How ‘1917’ Cinematographer Filmed the Whole Movie in One Shot

The acclaimed war movie 1917 looks like the entire movie occurs in a single shot with no cuts. Of course, it took more than 100 minutes or even a single day to make the film. Director Sam Mendes and cinematographer Roger Deakins still filmed impressively long takes and combined the shots seamlessly. 

George MacKay in 1917 | Universal Studios

Deakins spoke about his work on 1917 after a screening of the film November 19. 1917 is now playing and has won Golden Globes, Producer’s Guild of America Awards and is nominated for BAFTAs and Oscars

First, Roger Deakins rehearsed the ‘1917’ camera moves

You don’t just go onto set and start shooting. You don’t even begin rehearsing on the set. Roger Deakins set up rehearsals to practice the cinematography for 1917 at a studio.

1917: Roger Deakins
Roger Deakins (right) } Universal Studios

“We would go out in the field and mark out a line of trenches and, say, rehearse where the tree is in the beginning and how far do we want them to walk. The shots developed as we were doing that and the way the camera moved developed and some of the staging developed. In January/February we went to Salisbury Plains where the bulk of the shoot was and mapped out, say, the farmhouse and the orchard and everything with stakes. Mapped out the whole location and then played the scene with the actors.”

Roger Deakins, 1917 Q&A, 11/19/19

They built the sets for 1917 to the specification of the cinematography.

“We eventually shot it with a proper camera so I could test equipment as well,” Deakins continued. “That was so that we could move the orchard, make it bigger or smaller. We could move the barn where we wanted it and really lock down exactly what the camera was going to do.”

They had cameras built specifically for the film

Roger Deakins went to the Arri company and asked them to expedite their camera production so 1917 could be the first film to utilize their latest technology.

Filming 1917
Filming 1917 | Universal Studios

“My wife and I went to Munich and twisted their arm and said, ‘We think you’re going to make a mini version of this camera at some point. [They said,] ‘Well, yeah, but it’s going to be a year or two.’ We said, ‘Well, can it be by next February and can we have three?’ They came back to us and said yeah, okay because they realized they had to do it because everything was going to be shot on the same camera. It was such an opportunity for them and the last camera turned up about two weeks before we started shooting I think.”

Roger Deakins, 1917 Q&A, 11/19/19

They found the best camera operator for ‘1917’

Charlie Rizek had previously only operated camera on short films. When Roger Deakins met Rizek at Arri’s offices and saw his single take work, he hired him for 1917.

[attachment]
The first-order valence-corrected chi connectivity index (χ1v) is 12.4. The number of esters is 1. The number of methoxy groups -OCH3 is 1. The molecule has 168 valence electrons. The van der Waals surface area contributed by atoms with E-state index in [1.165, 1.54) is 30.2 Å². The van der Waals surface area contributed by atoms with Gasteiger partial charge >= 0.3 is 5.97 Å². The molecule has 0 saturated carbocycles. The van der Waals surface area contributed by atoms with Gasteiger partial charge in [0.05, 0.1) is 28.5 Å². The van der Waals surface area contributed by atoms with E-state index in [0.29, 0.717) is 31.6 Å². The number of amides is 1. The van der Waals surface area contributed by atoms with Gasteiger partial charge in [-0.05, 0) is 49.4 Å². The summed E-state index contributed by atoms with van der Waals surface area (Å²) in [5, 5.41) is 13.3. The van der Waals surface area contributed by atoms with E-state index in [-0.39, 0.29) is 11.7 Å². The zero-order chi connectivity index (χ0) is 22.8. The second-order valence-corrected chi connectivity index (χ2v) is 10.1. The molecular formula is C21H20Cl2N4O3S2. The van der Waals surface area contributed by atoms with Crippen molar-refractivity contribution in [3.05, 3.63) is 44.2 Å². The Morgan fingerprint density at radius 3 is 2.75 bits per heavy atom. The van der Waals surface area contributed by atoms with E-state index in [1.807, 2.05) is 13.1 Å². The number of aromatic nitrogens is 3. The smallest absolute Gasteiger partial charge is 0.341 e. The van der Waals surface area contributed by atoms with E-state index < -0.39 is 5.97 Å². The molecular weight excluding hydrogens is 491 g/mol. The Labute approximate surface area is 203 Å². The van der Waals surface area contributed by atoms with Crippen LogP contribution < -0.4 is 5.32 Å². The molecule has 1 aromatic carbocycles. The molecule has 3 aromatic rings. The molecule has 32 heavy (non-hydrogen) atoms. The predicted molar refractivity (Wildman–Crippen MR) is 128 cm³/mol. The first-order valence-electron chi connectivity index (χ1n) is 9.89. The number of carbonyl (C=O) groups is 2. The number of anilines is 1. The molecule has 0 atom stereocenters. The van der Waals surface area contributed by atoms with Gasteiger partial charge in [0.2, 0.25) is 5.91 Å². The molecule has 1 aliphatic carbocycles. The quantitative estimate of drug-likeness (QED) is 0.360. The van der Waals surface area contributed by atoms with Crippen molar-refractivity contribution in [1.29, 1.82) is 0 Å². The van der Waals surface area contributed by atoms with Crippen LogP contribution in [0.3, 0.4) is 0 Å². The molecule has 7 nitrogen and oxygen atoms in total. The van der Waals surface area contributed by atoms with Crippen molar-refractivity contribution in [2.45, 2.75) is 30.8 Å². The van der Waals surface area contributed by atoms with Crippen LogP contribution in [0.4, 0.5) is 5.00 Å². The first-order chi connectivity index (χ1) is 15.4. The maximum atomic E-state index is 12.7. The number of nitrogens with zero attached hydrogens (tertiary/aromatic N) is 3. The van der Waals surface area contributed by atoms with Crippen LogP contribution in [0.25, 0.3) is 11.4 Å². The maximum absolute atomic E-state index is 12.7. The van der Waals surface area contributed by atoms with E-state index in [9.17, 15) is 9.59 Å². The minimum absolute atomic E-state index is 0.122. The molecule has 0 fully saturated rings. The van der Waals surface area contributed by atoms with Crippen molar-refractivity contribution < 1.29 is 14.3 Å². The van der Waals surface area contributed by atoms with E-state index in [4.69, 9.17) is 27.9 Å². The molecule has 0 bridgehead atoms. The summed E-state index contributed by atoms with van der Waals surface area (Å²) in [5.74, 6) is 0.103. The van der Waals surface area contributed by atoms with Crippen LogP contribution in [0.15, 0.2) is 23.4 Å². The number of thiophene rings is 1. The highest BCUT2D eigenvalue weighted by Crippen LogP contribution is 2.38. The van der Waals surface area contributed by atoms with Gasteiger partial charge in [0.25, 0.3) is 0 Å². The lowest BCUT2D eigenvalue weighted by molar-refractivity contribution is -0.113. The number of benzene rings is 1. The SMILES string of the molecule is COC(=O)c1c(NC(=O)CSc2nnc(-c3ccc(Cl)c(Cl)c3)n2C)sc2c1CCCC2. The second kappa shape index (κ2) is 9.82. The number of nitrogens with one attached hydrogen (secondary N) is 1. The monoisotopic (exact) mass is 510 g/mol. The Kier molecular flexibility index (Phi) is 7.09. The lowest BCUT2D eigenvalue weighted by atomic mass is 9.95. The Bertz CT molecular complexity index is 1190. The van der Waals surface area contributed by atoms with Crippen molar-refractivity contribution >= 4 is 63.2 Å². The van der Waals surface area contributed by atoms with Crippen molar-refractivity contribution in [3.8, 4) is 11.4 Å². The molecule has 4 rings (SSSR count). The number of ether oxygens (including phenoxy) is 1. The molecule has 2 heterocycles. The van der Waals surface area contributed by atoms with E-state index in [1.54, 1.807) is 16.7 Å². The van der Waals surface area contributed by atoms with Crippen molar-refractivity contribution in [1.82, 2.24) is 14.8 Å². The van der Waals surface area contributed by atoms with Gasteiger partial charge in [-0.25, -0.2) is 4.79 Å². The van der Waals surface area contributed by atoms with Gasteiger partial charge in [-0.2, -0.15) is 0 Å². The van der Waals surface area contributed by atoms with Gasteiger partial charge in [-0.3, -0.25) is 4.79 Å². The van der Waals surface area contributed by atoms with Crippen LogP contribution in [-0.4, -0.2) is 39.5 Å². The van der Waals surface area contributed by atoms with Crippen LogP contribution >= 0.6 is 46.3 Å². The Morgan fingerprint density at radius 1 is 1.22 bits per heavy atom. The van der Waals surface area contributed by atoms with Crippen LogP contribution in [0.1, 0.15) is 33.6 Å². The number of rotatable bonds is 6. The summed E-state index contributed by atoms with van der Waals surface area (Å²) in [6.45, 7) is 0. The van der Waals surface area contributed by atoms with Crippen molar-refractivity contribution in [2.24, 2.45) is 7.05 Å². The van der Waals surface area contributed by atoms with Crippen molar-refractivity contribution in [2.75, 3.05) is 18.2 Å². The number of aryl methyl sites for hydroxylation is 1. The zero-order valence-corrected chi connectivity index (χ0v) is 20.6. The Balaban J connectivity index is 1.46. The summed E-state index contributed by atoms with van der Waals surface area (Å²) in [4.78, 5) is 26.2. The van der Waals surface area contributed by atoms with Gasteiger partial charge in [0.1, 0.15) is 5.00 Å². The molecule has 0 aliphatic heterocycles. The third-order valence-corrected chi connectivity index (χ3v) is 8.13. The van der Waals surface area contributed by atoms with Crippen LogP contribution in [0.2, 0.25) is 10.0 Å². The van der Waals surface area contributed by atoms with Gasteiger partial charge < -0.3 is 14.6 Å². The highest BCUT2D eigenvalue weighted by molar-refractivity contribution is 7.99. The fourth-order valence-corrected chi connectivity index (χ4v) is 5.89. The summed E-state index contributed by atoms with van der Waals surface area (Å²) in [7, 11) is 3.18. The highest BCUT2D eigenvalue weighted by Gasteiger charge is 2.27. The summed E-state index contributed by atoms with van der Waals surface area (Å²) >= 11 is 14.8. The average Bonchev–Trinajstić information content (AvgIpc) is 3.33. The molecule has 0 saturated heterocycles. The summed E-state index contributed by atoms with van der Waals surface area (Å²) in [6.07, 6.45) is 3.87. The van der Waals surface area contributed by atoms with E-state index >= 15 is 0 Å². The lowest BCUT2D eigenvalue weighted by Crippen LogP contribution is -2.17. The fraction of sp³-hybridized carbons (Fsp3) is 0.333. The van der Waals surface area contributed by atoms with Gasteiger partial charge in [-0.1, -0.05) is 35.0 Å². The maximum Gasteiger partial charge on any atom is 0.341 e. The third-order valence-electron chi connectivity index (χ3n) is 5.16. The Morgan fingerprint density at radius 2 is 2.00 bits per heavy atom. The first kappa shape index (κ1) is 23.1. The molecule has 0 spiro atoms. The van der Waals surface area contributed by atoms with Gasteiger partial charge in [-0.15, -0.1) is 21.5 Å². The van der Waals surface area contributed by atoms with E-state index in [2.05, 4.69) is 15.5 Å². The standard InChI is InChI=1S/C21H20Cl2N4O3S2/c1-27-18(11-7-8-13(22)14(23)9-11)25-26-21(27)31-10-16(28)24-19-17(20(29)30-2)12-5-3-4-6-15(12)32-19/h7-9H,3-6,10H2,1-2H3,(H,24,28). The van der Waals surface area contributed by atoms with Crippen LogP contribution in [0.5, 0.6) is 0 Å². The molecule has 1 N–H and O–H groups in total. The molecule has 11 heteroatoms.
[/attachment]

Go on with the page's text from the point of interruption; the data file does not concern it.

“[The camera] was on this rig called a Trinity which is Arri’s kind of steadicam version,” Deakins said. “It’s quite heavy but Charlie was demonstrating it for us at Arri in London. The singing soldiers in the forest is one of his. They’re long shots, like eight, nine minutes and it’s so much movement and some of it’s really delicate, and then he’s off running.”

They used wires

First they can hang the camera on wires and control it remotely, then remove the wires in post.

“Some of the things it’s like on a four-point wire,” Deakins said. The canal shot is on a wire but when he drops down off the bridge, the camera’s taken off the wire and then the grips run with it behind him up the stairs and into the lookouts.”

Sam Mendes directs 1917
L-R: Dean-Charles Chapman, Sam Mendes, George MacKay | Universal Studios

New gadgets helped keep the camera steady for those elaborate shots.

“ We were working with this remote stabilize head called the Stabileye which is a very lightweight little head which has saved our ass really,” Deakins said. “I don’t think we could’ve done it without it. One of the most complicated shots was the final run, when he’s running along in the battle. The camera is on a stabilizer. It’s all remotely operated. It starts on a 50 foot Technocrane down in the trench. Then it booms up with George [MacKay] as he comes up and looks down at the Captain and then he decides to go.”

Grips carried the camera the rest of the way

It takes a village to shoot 1917 in a single take. Then camera grips could pick up the camera and continue the shot. They would have to be dressed as WWI soldiers so they would blend in.

Dean-Charles Chapman and George MacKay
L-R: Dean-Charles Chapman and George MacKay | Universal Studios

“As he does that, the grips take it off that Technocrane, carry it on a bar like this, walk back with him, get up to speed. There’s a tracking vehicle, a 22-foot Technocrane on it. They hook it onto that. The tracking vehicle takes off at speed. The two grips doing are dressed as soldiers so they run through the back of the shot. The tracking vehicle takes off with George, gets to the end of the trench where he goes down. The vehicle goes really tight in and then it booms out and takes him all the way down in the trench as the explosions go off. There’s 13 grips involved in that. Charlie and Pete [Cavaciuti], the two operators who did steadicam and Trinity were involved as well.”

Roger Deakins, 1917 Q&A, 11/19/19